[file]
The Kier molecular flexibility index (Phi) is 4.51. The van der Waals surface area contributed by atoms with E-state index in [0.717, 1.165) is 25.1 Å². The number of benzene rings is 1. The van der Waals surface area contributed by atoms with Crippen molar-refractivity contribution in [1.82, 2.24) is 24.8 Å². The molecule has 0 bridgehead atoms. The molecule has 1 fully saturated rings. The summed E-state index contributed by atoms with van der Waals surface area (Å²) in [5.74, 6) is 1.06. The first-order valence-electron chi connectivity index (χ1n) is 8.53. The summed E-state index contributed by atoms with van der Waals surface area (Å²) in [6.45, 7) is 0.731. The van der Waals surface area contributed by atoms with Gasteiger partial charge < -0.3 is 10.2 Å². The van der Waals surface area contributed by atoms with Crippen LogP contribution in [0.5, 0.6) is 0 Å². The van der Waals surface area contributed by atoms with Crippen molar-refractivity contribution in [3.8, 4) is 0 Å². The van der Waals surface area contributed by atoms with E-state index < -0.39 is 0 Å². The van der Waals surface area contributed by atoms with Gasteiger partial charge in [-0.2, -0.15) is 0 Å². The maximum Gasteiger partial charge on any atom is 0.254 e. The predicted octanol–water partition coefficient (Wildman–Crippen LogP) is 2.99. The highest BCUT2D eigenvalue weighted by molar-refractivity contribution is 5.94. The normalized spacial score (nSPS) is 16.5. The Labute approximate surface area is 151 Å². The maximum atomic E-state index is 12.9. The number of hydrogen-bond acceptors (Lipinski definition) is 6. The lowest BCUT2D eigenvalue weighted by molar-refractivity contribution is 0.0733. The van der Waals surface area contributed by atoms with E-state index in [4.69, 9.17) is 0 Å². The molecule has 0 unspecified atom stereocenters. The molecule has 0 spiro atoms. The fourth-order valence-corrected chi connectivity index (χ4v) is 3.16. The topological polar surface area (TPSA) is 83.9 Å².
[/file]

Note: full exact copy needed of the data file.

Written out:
The Kier molecular flexibility index (Phi) is 4.51. The van der Waals surface area contributed by atoms with E-state index in [0.717, 1.165) is 25.1 Å². The number of benzene rings is 1. The van der Waals surface area contributed by atoms with Crippen molar-refractivity contribution in [1.82, 2.24) is 24.8 Å². The molecule has 0 bridgehead atoms. The molecule has 1 fully saturated rings. The summed E-state index contributed by atoms with van der Waals surface area (Å²) in [5.74, 6) is 1.06. The first-order valence-electron chi connectivity index (χ1n) is 8.53. The summed E-state index contributed by atoms with van der Waals surface area (Å²) in [6.45, 7) is 0.731. The van der Waals surface area contributed by atoms with Gasteiger partial charge < -0.3 is 10.2 Å². The van der Waals surface area contributed by atoms with Crippen LogP contribution in [0.5, 0.6) is 0 Å². The van der Waals surface area contributed by atoms with Crippen molar-refractivity contribution in [3.8, 4) is 0 Å². The van der Waals surface area contributed by atoms with E-state index < -0.39 is 0 Å². The van der Waals surface area contributed by atoms with Gasteiger partial charge in [-0.2, -0.15) is 0 Å². The maximum Gasteiger partial charge on any atom is 0.254 e. The predicted octanol–water partition coefficient (Wildman–Crippen LogP) is 2.99. The highest BCUT2D eigenvalue weighted by molar-refractivity contribution is 5.94. The normalized spacial score (nSPS) is 16.5. The Labute approximate surface area is 151 Å². The maximum atomic E-state index is 12.9. The number of hydrogen-bond acceptors (Lipinski definition) is 6. The lowest BCUT2D eigenvalue weighted by molar-refractivity contribution is 0.0733. The van der Waals surface area contributed by atoms with E-state index in [4.69, 9.17) is 0 Å². The molecule has 0 unspecified atom stereocenters. The molecule has 0 spiro atoms. The fourth-order valence-corrected chi connectivity index (χ4v) is 3.16. The topological polar surface area (TPSA) is 83.9 Å².